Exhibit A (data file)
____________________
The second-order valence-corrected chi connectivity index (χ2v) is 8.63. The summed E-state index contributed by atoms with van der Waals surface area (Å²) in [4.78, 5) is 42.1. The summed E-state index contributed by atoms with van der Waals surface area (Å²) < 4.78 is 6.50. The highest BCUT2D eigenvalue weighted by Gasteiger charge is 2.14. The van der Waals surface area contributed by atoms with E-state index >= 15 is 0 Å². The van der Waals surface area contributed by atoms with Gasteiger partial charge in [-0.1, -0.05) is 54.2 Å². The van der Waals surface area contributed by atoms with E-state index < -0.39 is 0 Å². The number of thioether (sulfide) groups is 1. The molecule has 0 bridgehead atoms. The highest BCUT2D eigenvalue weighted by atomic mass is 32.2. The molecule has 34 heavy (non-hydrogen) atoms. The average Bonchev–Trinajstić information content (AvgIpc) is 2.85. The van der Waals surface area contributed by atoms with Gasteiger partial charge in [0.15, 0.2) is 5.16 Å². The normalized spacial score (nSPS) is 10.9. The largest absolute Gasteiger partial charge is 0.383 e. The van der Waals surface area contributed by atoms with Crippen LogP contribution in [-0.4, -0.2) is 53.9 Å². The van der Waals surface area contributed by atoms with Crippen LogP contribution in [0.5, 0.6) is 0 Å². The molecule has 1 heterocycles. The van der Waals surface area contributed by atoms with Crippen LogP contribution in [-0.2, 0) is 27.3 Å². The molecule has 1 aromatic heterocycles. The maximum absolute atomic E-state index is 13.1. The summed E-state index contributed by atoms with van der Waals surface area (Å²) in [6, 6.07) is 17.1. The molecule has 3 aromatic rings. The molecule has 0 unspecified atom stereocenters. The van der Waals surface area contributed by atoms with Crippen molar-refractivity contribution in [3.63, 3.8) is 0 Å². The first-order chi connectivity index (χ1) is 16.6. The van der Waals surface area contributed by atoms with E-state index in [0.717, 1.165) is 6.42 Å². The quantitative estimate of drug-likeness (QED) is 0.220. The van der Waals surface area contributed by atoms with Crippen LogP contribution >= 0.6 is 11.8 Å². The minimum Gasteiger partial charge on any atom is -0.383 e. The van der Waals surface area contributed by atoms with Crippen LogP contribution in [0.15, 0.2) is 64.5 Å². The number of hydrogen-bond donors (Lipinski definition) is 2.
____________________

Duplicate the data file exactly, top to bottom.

The second-order valence-corrected chi connectivity index (χ2v) is 8.63. The summed E-state index contributed by atoms with van der Waals surface area (Å²) in [4.78, 5) is 42.1. The summed E-state index contributed by atoms with van der Waals surface area (Å²) < 4.78 is 6.50. The highest BCUT2D eigenvalue weighted by Gasteiger charge is 2.14. The van der Waals surface area contributed by atoms with E-state index >= 15 is 0 Å². The van der Waals surface area contributed by atoms with Gasteiger partial charge in [-0.1, -0.05) is 54.2 Å². The van der Waals surface area contributed by atoms with E-state index < -0.39 is 0 Å². The number of thioether (sulfide) groups is 1. The molecule has 0 bridgehead atoms. The highest BCUT2D eigenvalue weighted by atomic mass is 32.2. The molecule has 34 heavy (non-hydrogen) atoms. The average Bonchev–Trinajstić information content (AvgIpc) is 2.85. The van der Waals surface area contributed by atoms with Gasteiger partial charge in [0.15, 0.2) is 5.16 Å². The normalized spacial score (nSPS) is 10.9. The largest absolute Gasteiger partial charge is 0.383 e. The van der Waals surface area contributed by atoms with Crippen LogP contribution in [-0.4, -0.2) is 53.9 Å². The van der Waals surface area contributed by atoms with Crippen LogP contribution in [0.5, 0.6) is 0 Å². The molecule has 1 heterocycles. The van der Waals surface area contributed by atoms with Crippen LogP contribution in [-0.2, 0) is 27.3 Å². The molecule has 1 aromatic heterocycles. The maximum absolute atomic E-state index is 13.1. The summed E-state index contributed by atoms with van der Waals surface area (Å²) in [6, 6.07) is 17.1. The molecule has 3 aromatic rings. The molecule has 0 unspecified atom stereocenters. The van der Waals surface area contributed by atoms with Crippen molar-refractivity contribution in [3.63, 3.8) is 0 Å². The first-order chi connectivity index (χ1) is 16.6. The van der Waals surface area contributed by atoms with E-state index in [0.717, 1.165) is 6.42 Å². The quantitative estimate of drug-likeness (QED) is 0.220. The van der Waals surface area contributed by atoms with Crippen LogP contribution >= 0.6 is 11.8 Å². The minimum Gasteiger partial charge on any atom is -0.383 e. The van der Waals surface area contributed by atoms with Crippen LogP contribution in [0.15, 0.2) is 64.5 Å². The number of hydrogen-bond donors (Lipinski definition) is 2.